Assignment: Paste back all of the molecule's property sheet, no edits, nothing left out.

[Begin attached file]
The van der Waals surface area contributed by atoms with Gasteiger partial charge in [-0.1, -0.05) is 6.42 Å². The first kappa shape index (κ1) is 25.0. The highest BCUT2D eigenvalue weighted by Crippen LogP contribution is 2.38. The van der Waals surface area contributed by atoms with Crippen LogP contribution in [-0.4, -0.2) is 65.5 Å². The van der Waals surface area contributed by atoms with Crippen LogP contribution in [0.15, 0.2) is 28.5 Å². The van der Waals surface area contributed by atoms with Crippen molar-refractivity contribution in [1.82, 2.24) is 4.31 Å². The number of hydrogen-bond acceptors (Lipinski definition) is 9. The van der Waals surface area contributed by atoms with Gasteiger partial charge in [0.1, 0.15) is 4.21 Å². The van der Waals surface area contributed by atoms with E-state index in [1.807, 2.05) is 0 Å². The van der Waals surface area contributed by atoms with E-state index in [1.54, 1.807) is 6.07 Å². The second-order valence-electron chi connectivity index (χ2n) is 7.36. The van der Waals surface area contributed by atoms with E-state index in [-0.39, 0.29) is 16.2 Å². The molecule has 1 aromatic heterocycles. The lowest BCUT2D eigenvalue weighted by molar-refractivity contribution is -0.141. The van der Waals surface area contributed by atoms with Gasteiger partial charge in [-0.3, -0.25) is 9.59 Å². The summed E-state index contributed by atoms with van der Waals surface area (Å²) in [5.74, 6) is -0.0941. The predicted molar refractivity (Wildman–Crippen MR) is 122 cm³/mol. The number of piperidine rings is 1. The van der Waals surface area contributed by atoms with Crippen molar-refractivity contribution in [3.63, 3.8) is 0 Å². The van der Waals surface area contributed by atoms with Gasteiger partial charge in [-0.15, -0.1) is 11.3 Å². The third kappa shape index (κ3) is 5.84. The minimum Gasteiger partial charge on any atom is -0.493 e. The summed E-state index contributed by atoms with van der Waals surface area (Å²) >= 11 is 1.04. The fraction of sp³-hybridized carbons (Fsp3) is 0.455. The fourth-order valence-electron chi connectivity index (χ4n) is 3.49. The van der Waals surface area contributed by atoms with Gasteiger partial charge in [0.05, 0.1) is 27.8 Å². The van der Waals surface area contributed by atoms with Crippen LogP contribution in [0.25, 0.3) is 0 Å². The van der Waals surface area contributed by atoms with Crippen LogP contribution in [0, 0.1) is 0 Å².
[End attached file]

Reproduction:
The van der Waals surface area contributed by atoms with Gasteiger partial charge in [-0.1, -0.05) is 6.42 Å². The first kappa shape index (κ1) is 25.0. The highest BCUT2D eigenvalue weighted by Crippen LogP contribution is 2.38. The van der Waals surface area contributed by atoms with Crippen LogP contribution in [-0.4, -0.2) is 65.5 Å². The van der Waals surface area contributed by atoms with Crippen LogP contribution in [0.15, 0.2) is 28.5 Å². The van der Waals surface area contributed by atoms with Crippen molar-refractivity contribution in [1.82, 2.24) is 4.31 Å². The number of hydrogen-bond acceptors (Lipinski definition) is 9. The van der Waals surface area contributed by atoms with Gasteiger partial charge in [0.1, 0.15) is 4.21 Å². The van der Waals surface area contributed by atoms with E-state index in [1.807, 2.05) is 0 Å². The van der Waals surface area contributed by atoms with E-state index in [1.54, 1.807) is 6.07 Å². The second-order valence-electron chi connectivity index (χ2n) is 7.36. The van der Waals surface area contributed by atoms with E-state index in [-0.39, 0.29) is 16.2 Å². The molecule has 1 aromatic heterocycles. The lowest BCUT2D eigenvalue weighted by molar-refractivity contribution is -0.141. The van der Waals surface area contributed by atoms with Gasteiger partial charge in [-0.3, -0.25) is 9.59 Å². The summed E-state index contributed by atoms with van der Waals surface area (Å²) in [5.74, 6) is -0.0941. The predicted molar refractivity (Wildman–Crippen MR) is 122 cm³/mol. The number of piperidine rings is 1. The van der Waals surface area contributed by atoms with Crippen molar-refractivity contribution in [3.63, 3.8) is 0 Å². The van der Waals surface area contributed by atoms with Gasteiger partial charge in [-0.15, -0.1) is 11.3 Å². The third kappa shape index (κ3) is 5.84. The minimum Gasteiger partial charge on any atom is -0.493 e. The summed E-state index contributed by atoms with van der Waals surface area (Å²) >= 11 is 1.04. The fraction of sp³-hybridized carbons (Fsp3) is 0.455. The fourth-order valence-electron chi connectivity index (χ4n) is 3.49. The van der Waals surface area contributed by atoms with Gasteiger partial charge in [0.05, 0.1) is 27.8 Å². The van der Waals surface area contributed by atoms with Crippen LogP contribution in [0.25, 0.3) is 0 Å². The van der Waals surface area contributed by atoms with Crippen LogP contribution in [0, 0.1) is 0 Å².